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Using Packagist With Trongate

This guide outlines the process for integrating third-party PHP libraries into Trongate applications using Packagist, the primary repository for Composer packages. For demonstration purposes, the instructions below specifically focus on downloading and utilizing Guzzle, a third-party PHP library that facilitates the sending and receiving of HTTP requests and responses.

System Requirements

Ensure that the system meets the following requirements:

Step 1: Setting Up the Project with Composer

  1. Initialize Composer: If a composer.json file is not already present in the project, create one by running the following command in the project directory:
    composer init
    Follow the prompts to configure the project. This setup helps manage project dependencies.
  2. Install Guzzle: Add Guzzle to the project by running:
    composer require guzzlehttp/guzzle
    This command instructs Composer to find Guzzle on Packagist and install it along with any necessary dependencies.
  3. Verify Installation: Ensure that the Guzzle library has been added to the project by checking that the composer.json file includes Guzzle and that the vendor directory has been created with Guzzle files in it.

Step 2: Using Guzzle in a Trongate Application

  1. Autoload Dependencies: To use Guzzle, include Composer's autoloader in the PHP script. Add the following line at the top of the PHP file:
    require_once APPPATH.'vendor/autoload.php';
    This inclusion ensures that all dependencies, including Guzzle, are loaded and available for use.
  2. Create an HTTP Client: Instantiate a new Guzzle client to make HTTP requests:
    $client = new GuzzleHttp\Client();
  3. Make an HTTP Request: Use the client to send a request and retrieve the response:
    $response = $client->request('GET', 'https://api.example.com/data');
    echo $response->getBody();

Complete Example

Below is an example of using Guzzle within a Trongate controller file to fetch data from GitHub’s API:


<?php
require_once APPPATH.'vendor/autoload.php';

use GuzzleHttp\Client;

class Welcome extends Trongate {

    function fetch() {

        $client = new Client();
        try {
            // Fetch repository details, for Trongate, from GitHub API
            $target_url = 'https://api.github.com/repos/trongate/trongate-framework';
            $response = $client->request('GET', $target_url);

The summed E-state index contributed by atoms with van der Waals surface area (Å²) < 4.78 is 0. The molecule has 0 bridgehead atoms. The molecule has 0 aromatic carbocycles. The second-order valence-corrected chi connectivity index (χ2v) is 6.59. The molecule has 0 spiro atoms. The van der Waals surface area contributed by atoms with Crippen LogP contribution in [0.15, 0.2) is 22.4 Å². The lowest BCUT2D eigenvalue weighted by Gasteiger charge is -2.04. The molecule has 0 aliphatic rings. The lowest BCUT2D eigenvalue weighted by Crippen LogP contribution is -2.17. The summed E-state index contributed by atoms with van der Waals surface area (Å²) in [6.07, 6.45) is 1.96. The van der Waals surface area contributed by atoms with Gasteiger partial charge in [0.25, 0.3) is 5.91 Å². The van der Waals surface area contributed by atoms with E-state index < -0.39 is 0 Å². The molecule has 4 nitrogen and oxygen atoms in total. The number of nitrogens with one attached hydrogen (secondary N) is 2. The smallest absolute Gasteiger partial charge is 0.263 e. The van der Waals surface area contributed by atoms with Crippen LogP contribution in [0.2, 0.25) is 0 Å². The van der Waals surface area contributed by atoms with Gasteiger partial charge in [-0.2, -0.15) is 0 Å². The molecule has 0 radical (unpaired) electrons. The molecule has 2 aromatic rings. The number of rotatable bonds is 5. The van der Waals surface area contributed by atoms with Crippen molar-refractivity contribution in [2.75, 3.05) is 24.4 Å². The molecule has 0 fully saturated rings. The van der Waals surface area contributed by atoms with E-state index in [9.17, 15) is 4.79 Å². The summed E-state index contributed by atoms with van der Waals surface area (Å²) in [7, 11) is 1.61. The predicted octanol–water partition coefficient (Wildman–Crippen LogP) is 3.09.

$data = json_decode($response->getBody(), true);

            // Accessing the 'stargazers_count' to get the number of stars
            echo "The Trongate framework has ".$data['stargazers_count']." stars on GitHub.";
        } catch (GuzzleHttp\Exception\GuzzleException $e) {
            echo 'Request failed: '.$e->getMessage();
        }

    }

}

In the example above, the APPPATH constant is used to specify the location of the autoload.php file. All Trongate controllers, view files, and templates have access to the APPPATH constant, which references the application's root directory. This provides a reliable method for specifying file paths.

The example also utilizes PHP's require_once function, ensuring that the file is included only once, safeguarding the application's stability.

Conclusion

Although Trongate has its own code-sharing platform, there may be instances where downloading third-party code via Packagist is desirable. Packagist offers a vast repository of PHP libraries and packages that can significantly accelerate development and bring advanced functionality to projects with minimal effort.

However, the use of Packagist is not without challenges. Relying on Packagist can lead to potential issues with stability, versioning, and dependencies. Moreover, developers considering using code from Packagist should be aware of potential security vulnerabilities associated with Packagist.

The Trongate framework enables developers to selectively use Packagist for specific modules, providing precise integration without compromising the overall performance of the application. This targeted approach ensures that enhancements can be made where necessary without affecting the efficiency of the entire system.